Why the battery of tomorrow isn't here today - Technical.ly Delaware

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Dec. 6, 2018 2:24 pm

Why the battery of tomorrow isn’t here today

University of Delaware professor Thomas Epps, III is working toward a better (and safer) battery.

Survey says: you need juice.

(Photo by Pexels user rawpixel.com used under a Creative Commons license)

If you think back to, say, the 90s, we’re living in a Jetsons-like future world: We carry lightning-fast computers in our pockets and engage our light switches in conversation.

But if there’s one thing that scientists have yet to master is the one thing we use pretty much all day long in one capacity or another: the battery.

Think about it. You can chat face-to-face with a friend in Japan, watch a movie, go grocery shopping and do your banking on your smartphone – which drains its lithium ion battery in about the same amount of time as an old transistor radio drained those bulky D-batteries.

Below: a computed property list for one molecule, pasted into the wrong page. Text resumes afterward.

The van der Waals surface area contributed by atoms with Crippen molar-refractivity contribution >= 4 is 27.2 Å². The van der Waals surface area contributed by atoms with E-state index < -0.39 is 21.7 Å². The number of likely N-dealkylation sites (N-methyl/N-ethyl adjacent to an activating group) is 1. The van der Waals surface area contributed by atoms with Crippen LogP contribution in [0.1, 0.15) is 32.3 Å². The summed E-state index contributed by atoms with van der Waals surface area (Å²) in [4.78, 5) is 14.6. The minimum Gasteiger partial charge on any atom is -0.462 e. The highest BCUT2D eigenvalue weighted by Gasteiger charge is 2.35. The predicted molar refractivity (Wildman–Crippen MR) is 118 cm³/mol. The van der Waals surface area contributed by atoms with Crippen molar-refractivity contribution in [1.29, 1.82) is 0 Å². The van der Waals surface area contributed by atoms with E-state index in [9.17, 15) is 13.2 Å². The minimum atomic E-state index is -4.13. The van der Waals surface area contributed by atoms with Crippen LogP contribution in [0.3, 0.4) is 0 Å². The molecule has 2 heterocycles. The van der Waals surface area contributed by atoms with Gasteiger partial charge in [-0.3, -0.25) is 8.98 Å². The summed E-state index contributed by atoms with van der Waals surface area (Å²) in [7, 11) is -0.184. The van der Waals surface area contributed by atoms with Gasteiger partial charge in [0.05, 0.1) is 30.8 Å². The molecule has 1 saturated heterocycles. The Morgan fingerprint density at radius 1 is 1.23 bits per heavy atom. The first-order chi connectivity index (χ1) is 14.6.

Future batteries will charge almost instantly inside devices that can be rolled up or folded, and they’ll be nearly indestructible. In a recent article on UDaily, at University of Delaware professors Thomas Epps, III and Kipp Gutshall discuss polymer science in the development of a future-battery.

Simply put, Epps is working to develop a whole new material that will make these new batteries possible – and safe. (We’ve all heard about exploding smartphones and vape pens).

“All of these challenges came from batteries that have safety and stability issues when the goal is to push performance,” said Epps, an expert in designing and fabricating conducting membranes useful in energy generation and storage devices.

One way to overcome this challenge in the lithium-ion batteries for the above devices is to improve the battery membranes — and the associated electrolytes — that are designed to shuttle the lithium ions, which offset the electrical charge associated with charging and discharging the battery.

At UD, Epps’ team has patented an idea to improve battery performance by introducing tapers into the polymer membrane electrolytes that allow the lithium ions inside the battery to travel back and forth faster.

Read the whole article at UDaily.

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Organizations: University of Delaware
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